FORT WAYNE, Ind. (WANE) – New details have been revealed in the construction of a building on W. Jefferson Blvd. that drew several questions before stop-work orders were issued.
Quintana Plaza, east of Lutheran Hospital and west of Covington Plaza was initially supposed to be a large garage added on to a house, but continued to get bigger to the point that a complaint was sent to the Allen County Building Department.
Michael Quintana, the man behind the project, has requested that the Allen County Department of Planning Services rezone his plaza at 6626 W. Jefferson Blvd. from residential to commercial. He plans to make the project, which he’s conducting with E.E. Brandenberger Construction, a restaurant and retail space.
Monday evening, the project’s attorney, James Federoff, presented the request for a rezoning of the property.
In the presentation, the Plan Commission learned details of the buffer between the building and its neighbors, which Federoff said is the biggest concern with the project.
In a written commitment, Federoff said a 200 foot long fence would be built between the building and a neighboring house to the southwest. Trees and shrubs would be planted to the east, separating it from the spa. Another fence would be built between the building and the Covington Creek condos to the north.
WANE 15 also learned that the latest design for the building would have it surrounded with walls of brick or stone. The insulation and wood frame has been visible since work stopped on the project.
The problem is that in his initial filings with the Building Department he said he was only going to build an addition – a 8,820 square foot garage with a front and rear porch. The stop-work order and and $500 fine were issued when it was realized he was building the restaurant and retail space without proper permission.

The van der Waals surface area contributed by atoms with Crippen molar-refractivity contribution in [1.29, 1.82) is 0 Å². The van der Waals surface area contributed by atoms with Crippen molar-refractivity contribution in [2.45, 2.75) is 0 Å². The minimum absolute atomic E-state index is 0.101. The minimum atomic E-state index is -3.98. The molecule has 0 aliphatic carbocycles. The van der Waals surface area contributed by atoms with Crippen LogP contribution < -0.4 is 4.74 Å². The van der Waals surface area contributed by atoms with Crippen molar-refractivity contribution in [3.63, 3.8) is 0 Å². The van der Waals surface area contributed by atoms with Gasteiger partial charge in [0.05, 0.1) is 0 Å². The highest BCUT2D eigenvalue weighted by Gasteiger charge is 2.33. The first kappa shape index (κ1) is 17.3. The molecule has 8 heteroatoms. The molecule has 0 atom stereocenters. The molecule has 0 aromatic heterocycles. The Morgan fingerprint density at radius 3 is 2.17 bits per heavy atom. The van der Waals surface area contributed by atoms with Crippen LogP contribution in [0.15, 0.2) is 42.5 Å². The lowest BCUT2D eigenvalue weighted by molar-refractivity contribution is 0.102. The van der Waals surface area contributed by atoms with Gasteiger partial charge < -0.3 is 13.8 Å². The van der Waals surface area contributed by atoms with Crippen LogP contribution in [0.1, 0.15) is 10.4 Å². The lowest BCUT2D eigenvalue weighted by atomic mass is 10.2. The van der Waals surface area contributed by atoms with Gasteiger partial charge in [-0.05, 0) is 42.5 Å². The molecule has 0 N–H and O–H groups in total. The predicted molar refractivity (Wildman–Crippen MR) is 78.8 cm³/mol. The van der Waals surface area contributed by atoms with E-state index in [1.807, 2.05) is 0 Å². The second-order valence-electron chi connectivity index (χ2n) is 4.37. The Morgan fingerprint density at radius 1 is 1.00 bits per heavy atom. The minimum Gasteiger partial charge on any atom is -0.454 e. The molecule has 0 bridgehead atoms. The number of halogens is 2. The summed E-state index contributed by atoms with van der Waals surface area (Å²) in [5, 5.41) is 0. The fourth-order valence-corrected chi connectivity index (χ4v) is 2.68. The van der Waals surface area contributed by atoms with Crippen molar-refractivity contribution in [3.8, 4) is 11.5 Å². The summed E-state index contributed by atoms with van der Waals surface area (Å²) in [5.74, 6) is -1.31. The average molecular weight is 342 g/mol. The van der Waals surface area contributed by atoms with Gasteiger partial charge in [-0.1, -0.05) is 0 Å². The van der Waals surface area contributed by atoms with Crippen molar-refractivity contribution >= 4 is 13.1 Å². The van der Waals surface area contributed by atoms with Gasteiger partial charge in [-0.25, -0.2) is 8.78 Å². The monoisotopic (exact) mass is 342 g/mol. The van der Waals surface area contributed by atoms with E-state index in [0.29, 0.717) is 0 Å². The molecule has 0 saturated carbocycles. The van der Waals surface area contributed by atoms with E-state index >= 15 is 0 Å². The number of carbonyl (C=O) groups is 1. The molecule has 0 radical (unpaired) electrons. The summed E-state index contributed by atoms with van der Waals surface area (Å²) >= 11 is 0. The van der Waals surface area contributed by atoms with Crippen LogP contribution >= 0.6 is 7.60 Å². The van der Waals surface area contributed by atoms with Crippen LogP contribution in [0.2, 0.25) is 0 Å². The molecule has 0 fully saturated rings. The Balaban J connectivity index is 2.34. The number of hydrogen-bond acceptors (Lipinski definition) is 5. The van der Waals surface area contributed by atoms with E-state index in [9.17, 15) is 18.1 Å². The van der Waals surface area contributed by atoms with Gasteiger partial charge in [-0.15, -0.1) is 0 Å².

WANE 15 asked Federoff why Quintana didn’t tell the building department about his change of plans.
“I think it started out as a residential project and he decided, given the location, that it would be a good prospect for commercial development,” he said.
Federoff said once Quintana received the stop-work orders and $500 fine, he was hired to help get the project rezoned from a residential to commercial.
The property has not yet been listed to be leased, but according to a developer, two physical therapists have expressed interest, along with a bedding company.
Some in the community wondered if Quintana was trying to save money or avoid higher construction standards by not getting his plaza cleared with the proper county officials.
“There’s safeguards in place,” Federoff said. “You can’t build a building and turn it into a commercial use if it’s not zoned properly. So it’s just not possible. The building department stopped work on it and that was proper.”
About five people spoke Monday night in opposition of the rezoning. Several suggested the building be torn down and rebuilt for what it is now intended to be.
A representative for the owners of the spa and condos told the Plan Commission that his clients agreed to not object to the rezoning request if it stays as-is if or when City Council gets it. If any changes are made in the commitment, the owners would then oppose the request.
The plan commission is set to make a decision on the rezoning request come Monday.